The HRVWCC investigates human rights violators who try to evade justice by seeking shelter in the United States, including those who have participated in war crimes and acts of genocide, torture, the use of child soldiers and extrajudicial killings.
Since fiscal year 2004, ICE has arrested 296 individuals for human rights-related violations under various criminal and/or immigration statutes. During that same period, ICE obtained deportation orders and physically removed more than 740 known or suspected human rights violators from the United States. Currently, ICE’s Homeland Security Investigations has more than 140 active investigations into suspected human rights violators and is pursuing more than 1,800 leads and removal cases involving suspected human rights violators from 97 different countries.
More information can be found on the Human Rights Violators and War Crimes Center web page. Additionally, members of the public who have information about foreign nationals suspected of engaging in human rights abuses or war crimes are urged to contact ICE by calling the toll-free HSI Tip Line at 1-866-347-2423 or internationally at 001-1802-872-6199. They can also email HRV.ICE@ice.dhs.gov or complete the HSI online tip form at www.ice.gov/tips.
Twenty-eight years ago my mother fled her home in Nicaragua, a country embroiled in civil war. For years, her life and that of her family had been ravaged by a country with corrupt government officials and oppressed by a rebel group that brought nothing but violence to civilians like my parents. My mother saw family members and friends killed or forced to fight for a cause they did not believe in. At one point, she was taken hostage and held at gunpoint by militant groups and forced to drop out of school. After my brother was born, my mother decided to make her way to the United States in search of a better life. Four months ago, my mother became a naturalized citizen. Although undocumented for years, she was able to work and provide my brother and me with a safe home, education, and the resources to succeed.
My mother is the reason I wanted to go to the Family Detention Center in Dilley, Texas as a volunteer with the CARA Family Detention Pro Bono Representation and Advocacy Project. Had my mom been an asylum-seeking immigrant today, she would be in the same situation as the women I encountered in the detention center.
Each woman was there because she had a fear of returning to her country of origin and it was our job, as volunteers, to discover that reason. An important task that the volunteers were charged with was preparing the mothers for their Credible Fear Interviews with Immigration and Customs Enforcement (ICE). During these preparations, I heard first-hand accounts as to why these mothers fled their country. The reasons varied from gang violence, death threats, sexual harassment, and vicious domestic violence. One woman had her entire house burned to the ground by a gang. The life of her child was threatened unless she fled the country at once. Another woman recounted the multiple times her husband abused her, meanwhile, her daughter listened and sobbed uncontrollably while her son tried to fight back the tears at recalling the painful memories.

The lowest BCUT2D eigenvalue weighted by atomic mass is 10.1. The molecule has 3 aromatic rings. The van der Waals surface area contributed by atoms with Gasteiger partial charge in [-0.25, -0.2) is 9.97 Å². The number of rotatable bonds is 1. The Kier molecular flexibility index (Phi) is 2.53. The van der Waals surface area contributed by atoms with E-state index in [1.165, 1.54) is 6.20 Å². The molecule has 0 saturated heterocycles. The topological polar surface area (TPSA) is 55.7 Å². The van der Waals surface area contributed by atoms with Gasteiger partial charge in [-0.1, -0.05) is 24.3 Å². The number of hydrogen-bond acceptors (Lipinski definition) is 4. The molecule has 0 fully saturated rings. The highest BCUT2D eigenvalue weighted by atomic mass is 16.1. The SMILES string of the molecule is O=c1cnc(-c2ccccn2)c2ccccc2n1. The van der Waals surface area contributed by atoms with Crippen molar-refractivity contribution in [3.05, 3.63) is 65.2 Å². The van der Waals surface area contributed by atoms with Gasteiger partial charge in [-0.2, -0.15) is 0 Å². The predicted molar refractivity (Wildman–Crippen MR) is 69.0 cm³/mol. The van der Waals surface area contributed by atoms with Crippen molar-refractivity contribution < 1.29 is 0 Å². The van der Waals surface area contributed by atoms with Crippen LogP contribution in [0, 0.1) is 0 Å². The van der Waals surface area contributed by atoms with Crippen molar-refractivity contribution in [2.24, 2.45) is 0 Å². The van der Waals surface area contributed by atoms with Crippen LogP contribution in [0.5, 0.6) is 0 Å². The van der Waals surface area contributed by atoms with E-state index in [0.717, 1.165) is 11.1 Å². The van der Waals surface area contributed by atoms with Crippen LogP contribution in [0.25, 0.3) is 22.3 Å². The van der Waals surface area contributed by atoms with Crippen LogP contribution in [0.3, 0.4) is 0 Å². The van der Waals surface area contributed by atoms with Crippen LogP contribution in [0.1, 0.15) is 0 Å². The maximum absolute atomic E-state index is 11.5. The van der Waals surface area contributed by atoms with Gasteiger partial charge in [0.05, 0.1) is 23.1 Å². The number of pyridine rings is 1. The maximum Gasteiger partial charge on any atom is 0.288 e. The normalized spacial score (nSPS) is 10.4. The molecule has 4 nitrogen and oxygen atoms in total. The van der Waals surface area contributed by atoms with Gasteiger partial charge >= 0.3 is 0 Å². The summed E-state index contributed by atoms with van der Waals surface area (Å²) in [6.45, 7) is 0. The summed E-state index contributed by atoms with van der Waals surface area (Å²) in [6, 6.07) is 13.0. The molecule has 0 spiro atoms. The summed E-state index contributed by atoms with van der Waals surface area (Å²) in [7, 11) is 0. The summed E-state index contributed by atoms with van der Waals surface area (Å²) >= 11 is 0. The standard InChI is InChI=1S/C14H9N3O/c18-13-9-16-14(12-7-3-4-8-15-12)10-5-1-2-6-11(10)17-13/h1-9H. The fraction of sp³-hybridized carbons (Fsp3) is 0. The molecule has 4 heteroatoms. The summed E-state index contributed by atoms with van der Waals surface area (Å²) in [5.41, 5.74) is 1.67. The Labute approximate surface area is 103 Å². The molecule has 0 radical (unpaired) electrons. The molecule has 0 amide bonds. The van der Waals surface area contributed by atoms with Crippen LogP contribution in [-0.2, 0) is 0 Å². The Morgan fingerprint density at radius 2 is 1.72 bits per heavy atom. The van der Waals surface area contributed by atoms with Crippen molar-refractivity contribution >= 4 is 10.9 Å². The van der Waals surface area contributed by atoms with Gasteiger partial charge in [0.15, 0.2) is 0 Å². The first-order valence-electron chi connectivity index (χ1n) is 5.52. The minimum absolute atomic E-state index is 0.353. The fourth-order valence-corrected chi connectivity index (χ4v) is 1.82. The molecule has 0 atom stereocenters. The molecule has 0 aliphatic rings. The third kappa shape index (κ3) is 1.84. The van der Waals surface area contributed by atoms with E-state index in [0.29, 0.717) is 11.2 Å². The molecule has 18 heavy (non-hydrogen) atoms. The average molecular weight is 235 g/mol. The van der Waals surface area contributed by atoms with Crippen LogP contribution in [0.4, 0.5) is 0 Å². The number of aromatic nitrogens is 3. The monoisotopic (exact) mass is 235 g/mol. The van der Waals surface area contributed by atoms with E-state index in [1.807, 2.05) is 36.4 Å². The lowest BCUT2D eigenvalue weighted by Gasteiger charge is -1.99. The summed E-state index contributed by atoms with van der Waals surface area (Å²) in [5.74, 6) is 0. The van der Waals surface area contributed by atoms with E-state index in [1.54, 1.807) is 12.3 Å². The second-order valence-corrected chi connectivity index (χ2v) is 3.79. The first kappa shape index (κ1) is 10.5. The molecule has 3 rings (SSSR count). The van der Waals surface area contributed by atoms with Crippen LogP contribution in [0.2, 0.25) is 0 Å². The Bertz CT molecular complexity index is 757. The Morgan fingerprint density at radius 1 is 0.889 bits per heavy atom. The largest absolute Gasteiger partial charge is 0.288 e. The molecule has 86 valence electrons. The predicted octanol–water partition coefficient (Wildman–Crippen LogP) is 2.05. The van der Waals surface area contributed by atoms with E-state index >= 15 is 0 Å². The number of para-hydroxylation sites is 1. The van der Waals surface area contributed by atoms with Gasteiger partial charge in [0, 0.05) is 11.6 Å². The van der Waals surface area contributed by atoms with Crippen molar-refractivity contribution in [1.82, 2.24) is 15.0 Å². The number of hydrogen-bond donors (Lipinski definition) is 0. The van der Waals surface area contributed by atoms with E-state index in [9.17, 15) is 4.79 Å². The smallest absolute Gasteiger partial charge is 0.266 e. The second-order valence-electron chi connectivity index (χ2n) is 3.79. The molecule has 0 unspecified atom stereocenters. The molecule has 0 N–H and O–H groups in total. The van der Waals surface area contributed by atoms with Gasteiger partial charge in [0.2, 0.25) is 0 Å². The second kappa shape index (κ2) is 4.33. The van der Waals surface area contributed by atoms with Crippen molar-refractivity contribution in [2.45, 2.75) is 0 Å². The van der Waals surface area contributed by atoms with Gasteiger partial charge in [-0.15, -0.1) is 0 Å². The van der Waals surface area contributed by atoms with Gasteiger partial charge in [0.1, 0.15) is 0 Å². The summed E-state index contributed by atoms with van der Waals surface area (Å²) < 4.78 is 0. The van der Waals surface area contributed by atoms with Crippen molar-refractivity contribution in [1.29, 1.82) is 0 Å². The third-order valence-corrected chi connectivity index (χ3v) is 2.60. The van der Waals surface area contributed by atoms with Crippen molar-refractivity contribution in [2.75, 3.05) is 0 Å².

The most difficult aspect of volunteering in Dilley was undoubtedly the emotional toll of seeing and hearing the experiences of these women and children. What is even more heartbreaking is seeing their current conditions in the detention centers, where the haven they dreamed of is nothing but a desert wasteland. Although I witnessed a lot of sadness during my time in Dilley, I feel blessed to have experienced incredible high points as well. I made a difference. When a detainee recounted the pain of persecution, I did my best to console them. I comforted the women with my words and tried to boost the confidence of their children.
These moments were what made every long hour worthwhile. Moreover, the volunteers during my week were an incredibly kind group of experts. I am happy to say these people became my friends. If asked if I would volunteer with the CARA Family Detention Pro Bono Representation and Advocacy Project again, I would absolutely say yes.
I am thankful every day that my mother made the decision to leave her country in search of a better life. I know that one day, when these children grow up and realize the sacrifices their families have made, they too will be grateful.
*Ashlynn Planco is Legalization Administrative Assistant for the Catholic Legal Immigration Network (CLINIC)
Source: Catholic Charities